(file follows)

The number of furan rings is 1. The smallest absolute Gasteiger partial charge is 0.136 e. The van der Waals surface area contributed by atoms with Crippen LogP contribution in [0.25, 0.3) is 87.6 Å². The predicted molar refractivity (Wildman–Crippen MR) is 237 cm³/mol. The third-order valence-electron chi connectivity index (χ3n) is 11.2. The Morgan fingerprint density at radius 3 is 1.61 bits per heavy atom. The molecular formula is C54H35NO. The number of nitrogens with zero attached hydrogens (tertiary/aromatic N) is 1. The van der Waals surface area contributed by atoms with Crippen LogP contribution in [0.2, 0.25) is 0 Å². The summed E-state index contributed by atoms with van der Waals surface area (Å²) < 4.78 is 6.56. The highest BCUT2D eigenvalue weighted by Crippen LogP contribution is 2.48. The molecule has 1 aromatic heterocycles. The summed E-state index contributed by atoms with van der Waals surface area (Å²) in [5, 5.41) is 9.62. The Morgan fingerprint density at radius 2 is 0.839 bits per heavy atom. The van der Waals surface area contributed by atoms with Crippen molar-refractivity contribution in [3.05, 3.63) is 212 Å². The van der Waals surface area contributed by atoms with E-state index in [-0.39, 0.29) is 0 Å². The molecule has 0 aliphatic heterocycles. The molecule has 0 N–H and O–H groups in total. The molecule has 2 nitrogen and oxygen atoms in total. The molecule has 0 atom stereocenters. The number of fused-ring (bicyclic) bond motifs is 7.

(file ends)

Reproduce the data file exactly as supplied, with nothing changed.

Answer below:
The number of furan rings is 1. The smallest absolute Gasteiger partial charge is 0.136 e. The van der Waals surface area contributed by atoms with Crippen LogP contribution in [0.25, 0.3) is 87.6 Å². The predicted molar refractivity (Wildman–Crippen MR) is 237 cm³/mol. The third-order valence-electron chi connectivity index (χ3n) is 11.2. The Morgan fingerprint density at radius 3 is 1.61 bits per heavy atom. The molecular formula is C54H35NO. The number of nitrogens with zero attached hydrogens (tertiary/aromatic N) is 1. The van der Waals surface area contributed by atoms with Crippen LogP contribution in [0.2, 0.25) is 0 Å². The summed E-state index contributed by atoms with van der Waals surface area (Å²) < 4.78 is 6.56. The highest BCUT2D eigenvalue weighted by Crippen LogP contribution is 2.48. The molecule has 1 aromatic heterocycles. The summed E-state index contributed by atoms with van der Waals surface area (Å²) in [5, 5.41) is 9.62. The Morgan fingerprint density at radius 2 is 0.839 bits per heavy atom. The van der Waals surface area contributed by atoms with Crippen molar-refractivity contribution in [3.05, 3.63) is 212 Å². The van der Waals surface area contributed by atoms with E-state index in [-0.39, 0.29) is 0 Å². The molecule has 0 aliphatic heterocycles. The molecule has 0 N–H and O–H groups in total. The molecule has 2 nitrogen and oxygen atoms in total. The molecule has 0 atom stereocenters. The number of fused-ring (bicyclic) bond motifs is 7.